Using PWAbuilder, you can take an already packaged web app and turn it into the manifest and icon files needed by the app’s store. Once your PWA manifest and assets are packed, you may upload them to the store submission site.
Modifying how businesses are provided with the software
The closing of the Microsoft Stores for Business and Education is one significant shift brought on by the opening of the new shop. Beginning in 2023, the Windows Package Manager and the Winget command will be phased out in favour of the new Windows Package Manager. To install your chosen applications from the public Windows Package Manager endpoints, including the public store, you’ll need to create managed scripts instead of utilising a private version of the store with only your whitelisted tools. Third-party apps may be saved in your local repository and then loaded and updated on user devices using winget once more.
Windows 10 is integrating the winget platform into Intune, and a public preview will be available in the first half of 2022, followed by general availability in the second half of that year. As a result, there will be plenty of time to switch to a new platform before the stores go down. By April 2021, Microsoft plans to stop supporting bulk application purchases. Support for private app repositories should take the place of this, allowing you to distribute your apps from a centralised location that you manage. Even while the Microsoft Store app may be more recognisable, a new business site powered by Intune and Winget should let you manage Windows and mobile applications from a single location, with Intune handling licencing directly rather than through a licenced pool managed through the Store.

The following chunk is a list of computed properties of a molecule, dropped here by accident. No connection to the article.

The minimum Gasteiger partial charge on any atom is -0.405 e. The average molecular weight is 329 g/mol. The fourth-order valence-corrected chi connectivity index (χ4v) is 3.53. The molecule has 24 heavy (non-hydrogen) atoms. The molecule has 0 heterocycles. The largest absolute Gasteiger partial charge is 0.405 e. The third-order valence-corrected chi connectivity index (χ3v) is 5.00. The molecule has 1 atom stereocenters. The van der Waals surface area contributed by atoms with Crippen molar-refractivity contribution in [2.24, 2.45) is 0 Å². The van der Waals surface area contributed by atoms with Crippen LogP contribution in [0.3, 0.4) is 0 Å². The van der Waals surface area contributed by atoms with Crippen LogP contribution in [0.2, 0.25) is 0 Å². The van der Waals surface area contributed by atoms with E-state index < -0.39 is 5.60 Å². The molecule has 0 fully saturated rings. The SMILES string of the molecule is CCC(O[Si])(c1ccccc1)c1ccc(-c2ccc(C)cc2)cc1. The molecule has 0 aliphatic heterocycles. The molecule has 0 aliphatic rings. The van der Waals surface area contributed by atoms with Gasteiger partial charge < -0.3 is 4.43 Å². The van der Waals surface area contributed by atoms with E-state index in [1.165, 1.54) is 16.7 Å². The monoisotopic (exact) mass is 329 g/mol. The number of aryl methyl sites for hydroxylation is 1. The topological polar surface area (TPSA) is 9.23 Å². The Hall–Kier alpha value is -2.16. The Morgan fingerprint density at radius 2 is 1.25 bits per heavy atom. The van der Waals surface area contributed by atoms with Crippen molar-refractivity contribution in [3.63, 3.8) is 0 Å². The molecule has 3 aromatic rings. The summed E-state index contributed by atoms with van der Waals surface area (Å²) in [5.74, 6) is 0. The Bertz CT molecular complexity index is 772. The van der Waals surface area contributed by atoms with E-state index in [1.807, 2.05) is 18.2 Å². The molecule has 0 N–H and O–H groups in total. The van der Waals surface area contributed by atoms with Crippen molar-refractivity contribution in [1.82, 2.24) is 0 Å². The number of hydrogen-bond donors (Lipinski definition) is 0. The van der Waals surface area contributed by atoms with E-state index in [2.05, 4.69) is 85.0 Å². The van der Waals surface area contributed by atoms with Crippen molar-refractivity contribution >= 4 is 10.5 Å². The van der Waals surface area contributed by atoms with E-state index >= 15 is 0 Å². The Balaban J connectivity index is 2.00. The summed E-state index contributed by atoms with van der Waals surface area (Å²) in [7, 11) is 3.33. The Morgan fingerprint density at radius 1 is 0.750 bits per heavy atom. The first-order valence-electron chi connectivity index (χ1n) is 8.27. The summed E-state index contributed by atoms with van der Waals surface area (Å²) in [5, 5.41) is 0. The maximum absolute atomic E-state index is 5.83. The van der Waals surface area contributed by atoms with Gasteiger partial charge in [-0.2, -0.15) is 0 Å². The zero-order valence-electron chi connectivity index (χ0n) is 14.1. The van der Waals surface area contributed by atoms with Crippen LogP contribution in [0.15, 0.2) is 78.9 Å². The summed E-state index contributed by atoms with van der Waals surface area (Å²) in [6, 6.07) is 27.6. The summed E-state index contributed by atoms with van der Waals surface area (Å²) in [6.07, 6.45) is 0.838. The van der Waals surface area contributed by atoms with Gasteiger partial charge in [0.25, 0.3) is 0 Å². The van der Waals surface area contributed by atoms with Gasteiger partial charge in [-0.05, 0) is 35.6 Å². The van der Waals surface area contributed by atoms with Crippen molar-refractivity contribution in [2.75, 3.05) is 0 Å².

Microsoft Endpoint Manager will allow you to set necessary and optional programmes, allowing you to regulate what users must install and what they may explore through the business site for. Endpoint Manager is likely to include a version of winget, which will leverage its catalogue and your chosen list of repositories to give a mechanism to pick which resources different users and groups will have access to.
It makes sense to leave Microsoft out of the picture. If Redmond knows what programmes your users are installing, it has no business acting as a license-management framework for your partners. Redmond has no business doing this. By treating the public Microsoft Store like any other repository, winget makes your private store a first-class citizen in Windows, one that you control, not Microsoft. Winget is fast getting support from companies.
This new version of the Microsoft Store has a lot going for it. Endpoint Manager and other Microsoft 365 gear are becoming increasingly important to Microsoft’s enterprise strategy, with a cross-platform set of tools for controlling not only Windows but also mobile apps. It makes sense to separate consumer and business application management. As a result of the new Microsoft Store, individuals and small companies now have access to more installers and payment methods.
One more thing: This new Store will be available on Windows 10 (but without the Android applications). Although the shift in Microsoft’s app delivery model is significant, it is one that is finally benefiting end-users.